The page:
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How Spain’s air traffic control strike could hit your travel plans

Many of Spain’s air traffic controllers have been called to strike over the next month. Find out which dates and which airports will be affected.

How Spain's air traffic control strike could hit your travel plans
Air traffic control strikes across Spain. Photo: Odd ANDERSEN / AFP

The workers’ unions USCA and CCOO have called around 162 air traffic controllers working at privatised control towers around the country to organise walkouts throughout February, affecting 28.5 percent of all air traffic in Spain.

The walkouts began on Monday January 30th and will continue every Monday until February 27th during “all work shifts that begin between 00:00 and 24:00,” they stated. Specifically, the strike days will occur on February 6th, 13th, 20th and 27th.

The airports affected by the strike will be A Coruña, Alicante-Elche, Castellón, Cuatro Vientos (Madrid), El Hierro, Fuerteventura, Ibiza, Jerez, Lanzarote, La Palma, Lleida, Murcia, Sabadell, Seville, Valencia and Vigo.

The Ministry of Transport has set minimum services depending on the type of route, which reaches 100 percent for emergency flights, the transfer of citizens or foreigners guarded by police officers and the transport of post and perishable products.  

For commercial flights with routes originating or ending at non-peninsular airports, the minimum services range between 52 percent from Lleida to 84 percent from La Coruña, depending on the estimated occupancy.

In the case of routes between foreign or Spanish cities whose travel time by road is at least five hours, the minimum services will be between 44 percent from La Palma and 57 percent from Alicante.  

For routes that can be replaced by other means of public transport in less than five hours, the minimum guaranteed services will be between 18 percent from Castellón and 30 percent from Vigo.

The workers are asking for a 5.5 percent salary increase but the proposal offered by their employers, which is 2 percent in 2023 and 2.5 percent in 2024, is “very far from their demands”.

The USCA and CCOO unions have decided to call the stoppages due to “the failure of the negotiations” with the Business Association of Civil Air Traffic Providers of the Liberalised Market (APCTA). They finally gave up trying to find a solution after several “unfruitful” meetings.

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Spain’s low cost train company Iryo launches Andalusia services

The high-speed train company Iryo began its services between Madrid and Andalusia on Friday, March 31st.

Spain’s low cost train company Iryo launches Andalusia services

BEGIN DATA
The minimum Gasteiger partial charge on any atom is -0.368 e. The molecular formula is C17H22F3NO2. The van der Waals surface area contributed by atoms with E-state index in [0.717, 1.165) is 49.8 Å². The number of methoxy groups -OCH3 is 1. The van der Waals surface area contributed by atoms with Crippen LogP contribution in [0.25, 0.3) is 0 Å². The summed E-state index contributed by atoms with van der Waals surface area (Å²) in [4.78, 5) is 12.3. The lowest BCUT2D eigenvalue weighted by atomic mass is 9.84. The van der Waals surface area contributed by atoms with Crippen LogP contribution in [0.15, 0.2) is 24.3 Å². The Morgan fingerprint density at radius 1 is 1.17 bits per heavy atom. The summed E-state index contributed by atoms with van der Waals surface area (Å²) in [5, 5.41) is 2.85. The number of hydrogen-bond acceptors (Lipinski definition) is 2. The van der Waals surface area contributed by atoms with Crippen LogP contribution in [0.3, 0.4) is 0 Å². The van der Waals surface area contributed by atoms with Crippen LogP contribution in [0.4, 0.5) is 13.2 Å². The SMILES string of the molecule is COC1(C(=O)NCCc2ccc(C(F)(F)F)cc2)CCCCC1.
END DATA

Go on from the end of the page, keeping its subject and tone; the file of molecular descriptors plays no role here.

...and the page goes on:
More than thirty years the highspeed AVE began operating in Andalusia, the low-cost offer from Iryo, privately owned by Air Nostrum, Globalvia and Trenitalia, becomes the first Renfe competitor to offer services to Córdoba, Seville and Málaga.

The Iryo high-speed train, like Renfe’s AVE, takes just two hours and 30 minutes between Seville Santa Justa and Madrid Puerta de Atocha stations. It will also connect these cities with Córdoba and Málaga en route.

READ ALSO: Three new low-cost train services launch between Málaga and Madrid

The three Andalusian routes begin to operate this Friday with four daily services, two in each direction. The company has stated that they offer schedules from early in the morning until late at night, with competitive prices in four classes.

To open the routes, the operator launched the sale of 250,000 flexible tickets at €18 to travel on any date in 2023, a promotion that ended last Sunday, March 26th. Due to these sales, the company expects an average occupancy rate of 75 percent on its trains until the end of the year.

Iryo has even predicted that occupancy will reach 100 percent on some routes, which would be “good data driven by the start of Holy Week”, according to sources from the company.

READ ALSO: The best of Spain’s Semana Santa train offers

The Iryo brand began operations in Barcelona in November 2022 and has also expanded to ​​Valencia, planning to continue opening new destinations this year. The services are due to arrive in Antequera, Alicante and Albacete on June 2nd and, Tarragona, on June 15th.

The company will also continue to increase the frequency of its services with the aim of consolidating the routes that it already has available until it has 100 percent of its fleet in operation from September 2023.

Iryo has invested more than €1 billion in its Andalusia services and plans to have a direct contribution to the Andalusian economy of €28.7 million in wages and regional taxes in 2025. It will also create 660 jobs for ground, crew, operations, maintenance and administrative personnel in this same period.